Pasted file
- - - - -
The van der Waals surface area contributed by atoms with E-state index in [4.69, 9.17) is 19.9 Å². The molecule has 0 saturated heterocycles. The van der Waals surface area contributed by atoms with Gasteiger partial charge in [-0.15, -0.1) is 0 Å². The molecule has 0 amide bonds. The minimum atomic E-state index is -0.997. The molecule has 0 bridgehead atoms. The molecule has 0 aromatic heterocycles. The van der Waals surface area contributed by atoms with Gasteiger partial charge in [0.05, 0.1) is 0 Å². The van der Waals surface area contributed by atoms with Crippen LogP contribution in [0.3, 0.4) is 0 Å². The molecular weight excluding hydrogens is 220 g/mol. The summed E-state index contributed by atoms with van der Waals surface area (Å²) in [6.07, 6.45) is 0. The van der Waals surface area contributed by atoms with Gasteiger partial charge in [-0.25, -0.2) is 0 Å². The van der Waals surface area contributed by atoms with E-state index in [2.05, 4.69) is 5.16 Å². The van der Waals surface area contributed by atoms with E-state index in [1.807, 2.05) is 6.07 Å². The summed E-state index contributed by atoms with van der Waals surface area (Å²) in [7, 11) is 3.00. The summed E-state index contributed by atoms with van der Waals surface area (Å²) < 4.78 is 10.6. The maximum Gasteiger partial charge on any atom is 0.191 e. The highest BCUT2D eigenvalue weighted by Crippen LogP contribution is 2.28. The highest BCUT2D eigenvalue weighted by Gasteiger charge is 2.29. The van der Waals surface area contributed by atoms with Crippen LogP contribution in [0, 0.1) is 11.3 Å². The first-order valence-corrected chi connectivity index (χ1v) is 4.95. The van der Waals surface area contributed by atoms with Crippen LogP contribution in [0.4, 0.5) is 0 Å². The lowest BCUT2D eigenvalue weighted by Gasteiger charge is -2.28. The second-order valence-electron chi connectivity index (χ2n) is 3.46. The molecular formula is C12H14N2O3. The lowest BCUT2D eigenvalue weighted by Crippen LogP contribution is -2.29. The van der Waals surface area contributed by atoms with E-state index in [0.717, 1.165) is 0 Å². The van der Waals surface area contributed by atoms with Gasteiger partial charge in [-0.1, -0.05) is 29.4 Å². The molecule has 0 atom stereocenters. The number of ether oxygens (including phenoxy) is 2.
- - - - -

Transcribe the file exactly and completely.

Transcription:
The van der Waals surface area contributed by atoms with E-state index in [4.69, 9.17) is 19.9 Å². The molecule has 0 saturated heterocycles. The van der Waals surface area contributed by atoms with Gasteiger partial charge in [-0.15, -0.1) is 0 Å². The molecule has 0 amide bonds. The minimum atomic E-state index is -0.997. The molecule has 0 bridgehead atoms. The molecule has 0 aromatic heterocycles. The van der Waals surface area contributed by atoms with Gasteiger partial charge in [0.05, 0.1) is 0 Å². The van der Waals surface area contributed by atoms with Crippen LogP contribution in [0.3, 0.4) is 0 Å². The molecular weight excluding hydrogens is 220 g/mol. The summed E-state index contributed by atoms with van der Waals surface area (Å²) in [6.07, 6.45) is 0. The van der Waals surface area contributed by atoms with Gasteiger partial charge in [-0.25, -0.2) is 0 Å². The van der Waals surface area contributed by atoms with E-state index in [2.05, 4.69) is 5.16 Å². The van der Waals surface area contributed by atoms with E-state index in [1.807, 2.05) is 6.07 Å². The summed E-state index contributed by atoms with van der Waals surface area (Å²) in [7, 11) is 3.00. The summed E-state index contributed by atoms with van der Waals surface area (Å²) < 4.78 is 10.6. The maximum Gasteiger partial charge on any atom is 0.191 e. The highest BCUT2D eigenvalue weighted by Crippen LogP contribution is 2.28. The highest BCUT2D eigenvalue weighted by Gasteiger charge is 2.29. The van der Waals surface area contributed by atoms with Crippen LogP contribution in [0, 0.1) is 11.3 Å². The first-order valence-corrected chi connectivity index (χ1v) is 4.95. The van der Waals surface area contributed by atoms with Crippen LogP contribution in [0.4, 0.5) is 0 Å². The lowest BCUT2D eigenvalue weighted by Gasteiger charge is -2.28. The second-order valence-electron chi connectivity index (χ2n) is 3.46. The molecular formula is C12H14N2O3. The lowest BCUT2D eigenvalue weighted by Crippen LogP contribution is -2.29. The van der Waals surface area contributed by atoms with E-state index in [0.717, 1.165) is 0 Å². The van der Waals surface area contributed by atoms with Gasteiger partial charge in [-0.1, -0.05) is 29.4 Å². The molecule has 0 atom stereocenters. The number of ether oxygens (including phenoxy) is 2.